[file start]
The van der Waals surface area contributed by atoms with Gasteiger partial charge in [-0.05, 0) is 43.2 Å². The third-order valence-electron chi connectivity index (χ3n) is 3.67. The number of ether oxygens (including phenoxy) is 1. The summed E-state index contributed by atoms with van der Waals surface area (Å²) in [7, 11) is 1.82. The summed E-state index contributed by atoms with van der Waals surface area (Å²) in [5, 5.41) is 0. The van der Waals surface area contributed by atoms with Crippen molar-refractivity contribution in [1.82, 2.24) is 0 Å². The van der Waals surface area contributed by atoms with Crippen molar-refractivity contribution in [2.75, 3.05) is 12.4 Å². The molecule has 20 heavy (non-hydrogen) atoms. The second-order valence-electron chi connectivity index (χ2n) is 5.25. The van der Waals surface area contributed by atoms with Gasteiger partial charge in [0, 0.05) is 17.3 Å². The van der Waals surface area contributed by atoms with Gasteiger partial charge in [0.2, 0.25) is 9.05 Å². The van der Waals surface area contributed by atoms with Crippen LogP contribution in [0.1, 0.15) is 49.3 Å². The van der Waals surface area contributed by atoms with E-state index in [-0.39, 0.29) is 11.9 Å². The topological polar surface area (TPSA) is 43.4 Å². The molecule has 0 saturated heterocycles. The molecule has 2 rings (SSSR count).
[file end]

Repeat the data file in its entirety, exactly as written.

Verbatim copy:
The van der Waals surface area contributed by atoms with Gasteiger partial charge in [-0.05, 0) is 43.2 Å². The third-order valence-electron chi connectivity index (χ3n) is 3.67. The number of ether oxygens (including phenoxy) is 1. The summed E-state index contributed by atoms with van der Waals surface area (Å²) in [7, 11) is 1.82. The summed E-state index contributed by atoms with van der Waals surface area (Å²) in [5, 5.41) is 0. The van der Waals surface area contributed by atoms with Crippen molar-refractivity contribution in [1.82, 2.24) is 0 Å². The van der Waals surface area contributed by atoms with Crippen molar-refractivity contribution in [2.75, 3.05) is 12.4 Å². The molecule has 20 heavy (non-hydrogen) atoms. The second-order valence-electron chi connectivity index (χ2n) is 5.25. The van der Waals surface area contributed by atoms with Gasteiger partial charge in [0, 0.05) is 17.3 Å². The van der Waals surface area contributed by atoms with Gasteiger partial charge in [0.2, 0.25) is 9.05 Å². The van der Waals surface area contributed by atoms with Crippen LogP contribution in [0.1, 0.15) is 49.3 Å². The van der Waals surface area contributed by atoms with E-state index in [-0.39, 0.29) is 11.9 Å². The topological polar surface area (TPSA) is 43.4 Å². The molecule has 0 saturated heterocycles. The molecule has 2 rings (SSSR count).